Most people think of fall as the end of the growing season and the beginning glimpse of another Chicago winter. Well try to look at it as an ideal time to plant!
Fall is a perfect time for planting shrubs, trees, grass seed, and even perennials if they have a developed root system. Fall planting gives plants time to develop roots before winter’s blustery conditions. The conditions are also less stressful and there may be more reliable precipitation.
What happens during fall conditions is a plant’s leaf and flower production is usually slowing down and approaching dormancy. Therefore, a plant can focus on root production. Roots continue to grow when other parts of the plant are not. Generally speaking, root systems will keep growing as long as the soil temperature is at least 50 degrees.
Although we generally get more rain in fall, the good news is that plants use less water then. Because days are increasingly shorter and cooler in the fall, plants are going to be photosynthesizing less and using less water.
Fall is also when depleted nurseries can begin to dig plants again, so varieties that were either unavailable or just downright unsightly in July and August, may become available.
Finally, don’t forget about BULBS! Its often surprising why more people don’t take advantage of this relatively inexpensive way to welcome in Spring. To achieve a gorgeous Spring show bulbs are planted in late fall.
If you’d like to start planning a fall project, it is right around the corner, so call us now and we will be happy to assist you!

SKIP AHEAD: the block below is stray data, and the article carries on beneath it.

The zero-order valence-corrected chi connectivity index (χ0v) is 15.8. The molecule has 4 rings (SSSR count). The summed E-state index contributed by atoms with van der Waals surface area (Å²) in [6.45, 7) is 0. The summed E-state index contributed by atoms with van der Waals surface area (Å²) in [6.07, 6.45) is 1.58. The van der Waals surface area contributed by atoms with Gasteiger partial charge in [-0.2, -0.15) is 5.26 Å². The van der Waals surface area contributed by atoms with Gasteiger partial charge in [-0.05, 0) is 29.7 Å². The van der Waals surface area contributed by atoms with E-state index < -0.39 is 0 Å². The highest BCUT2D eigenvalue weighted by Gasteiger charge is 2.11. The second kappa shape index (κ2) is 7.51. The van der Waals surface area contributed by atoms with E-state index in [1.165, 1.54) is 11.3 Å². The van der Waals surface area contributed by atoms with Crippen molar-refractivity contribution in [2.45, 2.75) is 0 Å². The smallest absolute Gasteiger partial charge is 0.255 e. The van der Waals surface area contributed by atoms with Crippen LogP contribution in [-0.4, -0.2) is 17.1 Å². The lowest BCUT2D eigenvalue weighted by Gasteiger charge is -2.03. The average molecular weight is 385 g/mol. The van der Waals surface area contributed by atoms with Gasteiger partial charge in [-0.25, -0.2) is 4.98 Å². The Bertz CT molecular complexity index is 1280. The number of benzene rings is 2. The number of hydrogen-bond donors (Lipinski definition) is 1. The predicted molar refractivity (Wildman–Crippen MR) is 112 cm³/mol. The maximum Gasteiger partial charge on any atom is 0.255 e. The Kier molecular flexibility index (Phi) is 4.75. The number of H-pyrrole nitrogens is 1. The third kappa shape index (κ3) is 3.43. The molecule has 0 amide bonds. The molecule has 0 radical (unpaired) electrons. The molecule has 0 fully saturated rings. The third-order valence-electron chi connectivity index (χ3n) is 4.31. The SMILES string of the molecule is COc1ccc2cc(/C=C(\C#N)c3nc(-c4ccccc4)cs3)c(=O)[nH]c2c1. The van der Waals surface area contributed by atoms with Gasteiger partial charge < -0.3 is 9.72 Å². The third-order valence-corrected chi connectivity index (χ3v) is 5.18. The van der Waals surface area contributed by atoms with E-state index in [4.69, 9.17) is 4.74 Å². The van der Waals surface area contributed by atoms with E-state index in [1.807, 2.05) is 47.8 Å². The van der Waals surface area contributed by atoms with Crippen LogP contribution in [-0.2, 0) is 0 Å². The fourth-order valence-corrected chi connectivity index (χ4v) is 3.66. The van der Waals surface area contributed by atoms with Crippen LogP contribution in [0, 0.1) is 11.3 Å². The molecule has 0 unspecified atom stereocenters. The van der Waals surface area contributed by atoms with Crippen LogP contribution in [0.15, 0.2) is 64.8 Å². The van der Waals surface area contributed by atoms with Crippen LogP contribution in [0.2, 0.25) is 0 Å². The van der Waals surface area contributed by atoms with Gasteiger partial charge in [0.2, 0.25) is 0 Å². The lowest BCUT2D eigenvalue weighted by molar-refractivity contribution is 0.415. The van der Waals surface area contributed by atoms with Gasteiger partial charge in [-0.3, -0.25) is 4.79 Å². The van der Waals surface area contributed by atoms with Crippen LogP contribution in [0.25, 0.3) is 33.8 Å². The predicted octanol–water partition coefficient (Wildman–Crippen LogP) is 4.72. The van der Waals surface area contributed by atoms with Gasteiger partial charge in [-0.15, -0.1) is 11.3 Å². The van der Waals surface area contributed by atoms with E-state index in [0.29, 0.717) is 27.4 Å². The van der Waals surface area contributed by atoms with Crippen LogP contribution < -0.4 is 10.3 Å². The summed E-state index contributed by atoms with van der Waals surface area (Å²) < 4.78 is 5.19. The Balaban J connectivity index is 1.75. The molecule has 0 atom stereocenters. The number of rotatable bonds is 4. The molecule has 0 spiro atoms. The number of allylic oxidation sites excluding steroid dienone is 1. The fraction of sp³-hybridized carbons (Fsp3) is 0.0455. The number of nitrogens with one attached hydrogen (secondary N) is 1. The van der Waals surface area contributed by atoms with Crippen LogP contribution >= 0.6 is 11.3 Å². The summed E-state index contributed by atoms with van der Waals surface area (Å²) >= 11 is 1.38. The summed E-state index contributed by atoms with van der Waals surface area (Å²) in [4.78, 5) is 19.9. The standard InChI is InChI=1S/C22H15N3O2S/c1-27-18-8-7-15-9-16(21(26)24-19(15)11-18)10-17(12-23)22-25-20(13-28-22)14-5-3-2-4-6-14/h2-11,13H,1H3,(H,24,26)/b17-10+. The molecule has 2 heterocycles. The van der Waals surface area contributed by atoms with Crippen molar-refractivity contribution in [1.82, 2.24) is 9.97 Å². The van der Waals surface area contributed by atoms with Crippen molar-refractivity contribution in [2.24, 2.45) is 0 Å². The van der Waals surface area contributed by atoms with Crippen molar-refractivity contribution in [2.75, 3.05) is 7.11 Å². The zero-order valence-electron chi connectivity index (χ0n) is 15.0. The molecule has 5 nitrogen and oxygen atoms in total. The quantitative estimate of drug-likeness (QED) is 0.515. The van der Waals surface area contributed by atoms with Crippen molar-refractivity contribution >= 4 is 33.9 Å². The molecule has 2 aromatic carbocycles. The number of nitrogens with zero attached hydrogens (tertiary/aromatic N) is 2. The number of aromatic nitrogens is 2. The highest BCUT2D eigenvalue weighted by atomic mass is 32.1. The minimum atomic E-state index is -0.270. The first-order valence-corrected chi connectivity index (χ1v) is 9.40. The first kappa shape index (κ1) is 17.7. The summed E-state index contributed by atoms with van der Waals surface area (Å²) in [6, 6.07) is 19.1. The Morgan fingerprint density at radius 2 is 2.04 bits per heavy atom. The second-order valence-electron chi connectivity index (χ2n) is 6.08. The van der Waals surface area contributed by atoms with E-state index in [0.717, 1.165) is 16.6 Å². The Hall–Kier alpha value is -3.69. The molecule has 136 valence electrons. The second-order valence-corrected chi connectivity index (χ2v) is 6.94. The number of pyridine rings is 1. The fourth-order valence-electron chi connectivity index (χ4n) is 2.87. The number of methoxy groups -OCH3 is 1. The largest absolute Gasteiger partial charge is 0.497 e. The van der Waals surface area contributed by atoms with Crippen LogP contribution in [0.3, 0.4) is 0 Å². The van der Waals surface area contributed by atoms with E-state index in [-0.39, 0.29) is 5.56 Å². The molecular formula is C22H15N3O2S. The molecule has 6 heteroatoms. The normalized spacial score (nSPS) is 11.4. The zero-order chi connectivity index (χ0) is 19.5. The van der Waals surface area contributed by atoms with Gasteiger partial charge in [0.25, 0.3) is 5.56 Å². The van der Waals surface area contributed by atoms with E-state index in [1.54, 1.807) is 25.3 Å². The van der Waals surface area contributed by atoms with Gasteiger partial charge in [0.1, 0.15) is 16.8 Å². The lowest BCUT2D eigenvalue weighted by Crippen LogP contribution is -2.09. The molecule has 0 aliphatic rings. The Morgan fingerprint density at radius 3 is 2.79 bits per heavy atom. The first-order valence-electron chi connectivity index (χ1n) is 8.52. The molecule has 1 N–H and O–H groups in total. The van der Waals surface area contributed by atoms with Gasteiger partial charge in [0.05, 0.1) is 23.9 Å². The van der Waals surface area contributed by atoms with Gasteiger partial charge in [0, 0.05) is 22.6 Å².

After an uncharacteristically hot and dry June, Mother Nature just sent us a harsh reminder of her ability to restore rainfall statistics rapidly.
Unfortunately for many homeowners and businesses, this reminder came in the form of a seven-inch downpour over a 24-hour period that is still causing overflow and flooding around local rivers, lakes, and retention ponds.
While it is difficult to predict and prevent the kind of flooding issues that are created by such catastrophic weather events, these events serve as a reminder to property owners, both commercial and residential, to be more aware of the impact that water flow has around your property. Having a well-conceived and expertly executed drainage system around your buildings and grounds can mean the difference between staying high and dry through any weather event, or dealing with flooded yards, basements, parking lots, and roadways.
Generally, rainfall is the catalyst for creating drainage issues but ground water, specifically the location of the water table, can also play a role in the ability of water to move by design. Where land is flat, soils are dense (clay), or the water table is high, a well-designed drainage system is a priority. Consideration of grading, water flow, and proper drainage is essential to prevent minor issues during normal weather and to minimize major damage during catastrophic events like the one we experienced here in northern Illinois last week. Without proper drainage systems in place, water can enter and undermine structures, damage drives and roadways, cause erosion issues, and drown expensive plant material.
It is not always enough to rely on the original drainage plans that were created for your property when it was first developed and constructed. Typically, the more recent the development took place, the better the chances are that the drainage systems were designed and constructed to effectively move water around the property. Older properties may have experienced settling, ground shifts, changes in water tables, neighboring development, or many other factors that can influence the effectiveness of these systems. New or old, it is a good idea to observe and review the water flow issues on your property before a major problem occurs.